Opening Minds USA, the premier professional resource for people who educate and care for young children, announced that its widely attended conference, Opening Minds
, is now open to the public.
This early childhood conference, now in its 58th year, brings together 5,000 early childhood professionals for four days of workshops, seminars, focus groups and special events. Topics range across 15 areas of concentration including the most recent research and thinking on all the literacies (reading, writing, talking, listening, financial, and computer literacy), math and science; social and emotional skill development; technology; identifying and addressing special needs; English Language Learning, and the many changes in the accreditation and education systems working to ready young children for Kindergarten and beyond.
This year, however, Opening Minds USA CEO Gail Conway saw a need for the conference to serve a bigger community that also includes parents of young children. I reached out to Gail to learn more about how this conference can be a resource for Chicago-area parents.
Gail Conway, M.Ed. is the Chief Executive Officer for Opening Minds USA, the trusted advisor and professional resource to people who educate and care for young children. Here is what she had to say.
1) What are the most important things parents should know about early childhood education trends going into 2014?
In 2014 and beyond, parents are going to see shifts in the role of their child’s teacher as well as others who serve or welcome young children. Teachers and librarians, for example, are no longer the keepers (holders) of all the knowledge. Teachers and librarians are becoming the curators of content; media mentors and the designers of learning experiences that parents can rely on as we all sift through appropriate and identify inappropriate content for young children. Literacy and learning how to read is also going to include learning the basics of programming logic. Computer coding is going to be the next literacy beyond reading, writing, talking and listening in 2014 and beyond.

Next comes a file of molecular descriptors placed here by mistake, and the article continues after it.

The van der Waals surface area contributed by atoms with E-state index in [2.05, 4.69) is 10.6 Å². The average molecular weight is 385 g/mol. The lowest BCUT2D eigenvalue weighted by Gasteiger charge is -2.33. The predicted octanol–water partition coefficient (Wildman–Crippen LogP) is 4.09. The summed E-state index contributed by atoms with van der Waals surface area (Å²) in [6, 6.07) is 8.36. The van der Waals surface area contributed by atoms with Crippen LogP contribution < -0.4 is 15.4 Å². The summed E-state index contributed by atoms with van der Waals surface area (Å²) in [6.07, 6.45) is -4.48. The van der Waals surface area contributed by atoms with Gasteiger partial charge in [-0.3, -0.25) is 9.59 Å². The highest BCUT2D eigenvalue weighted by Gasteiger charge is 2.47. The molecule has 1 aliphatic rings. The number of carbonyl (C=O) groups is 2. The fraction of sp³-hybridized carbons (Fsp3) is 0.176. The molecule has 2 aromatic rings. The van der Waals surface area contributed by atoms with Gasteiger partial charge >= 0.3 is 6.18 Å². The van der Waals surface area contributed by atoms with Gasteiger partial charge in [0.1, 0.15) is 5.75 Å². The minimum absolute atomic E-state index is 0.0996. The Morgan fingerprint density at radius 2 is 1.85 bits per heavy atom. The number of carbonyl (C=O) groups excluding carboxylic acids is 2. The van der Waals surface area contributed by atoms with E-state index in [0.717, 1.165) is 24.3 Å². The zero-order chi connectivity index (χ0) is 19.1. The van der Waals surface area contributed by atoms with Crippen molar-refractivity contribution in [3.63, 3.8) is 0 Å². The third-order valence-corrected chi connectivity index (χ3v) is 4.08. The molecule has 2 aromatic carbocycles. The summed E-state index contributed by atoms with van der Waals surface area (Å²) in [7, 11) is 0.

Families have an insatiable appetite to know what’s happening in their children’s lives. Technology provides a window into the classroom. In 2014 we are going to see new software tools that strengthen the communication between home and school.
2) What do you think parents will learn from attending Opening Minds?
Parents will learn they are not alone. They will learn what the most current thinking and research is from numerous industries working to educate and care for young children. Parents will learn practical advice to immediately put to good use when they go home. Lastly, they will learn in the months following conference – that when they know better, they do better. I credit Maya Angelou with this last sentiment.
3) What is the can't-miss panel or speaker attendees should try to see?
The Power of Touch presented by Dr. Peter Andersen. Parents and professionals, alike, may not be aware as to the critical role touch plays in all our lives to build relationships, express and interpret emotion, and communicate. Touch is truly our first language and one of the most powerful. I think people will be surprised by what they learn in just 3 hours, and believe this one session has the ability to significantly impact how we think and what we do with our children.
4) Best advice for parents who want to get involved in their children's learning?
Relationships are still critical to children’s learning. As technology takes hold, we must be more vigilant to remain connected and involved in children’s lives. It’s not easy to raise happy, healthy and well educated children. As much as the times are changing, they remain the same. Learning happens best through relationships. All children need a grown up in their lives who believe in them- to let them know who they are, why they matter and how they fit in to this world. Best advice to make this happen- Get to know their child’s likes and dislikes; hold them and spend time with them; look at challenging behavior as a teachable moment- to help make things go right, and speak up on their behalf until they can do this for themselves. ...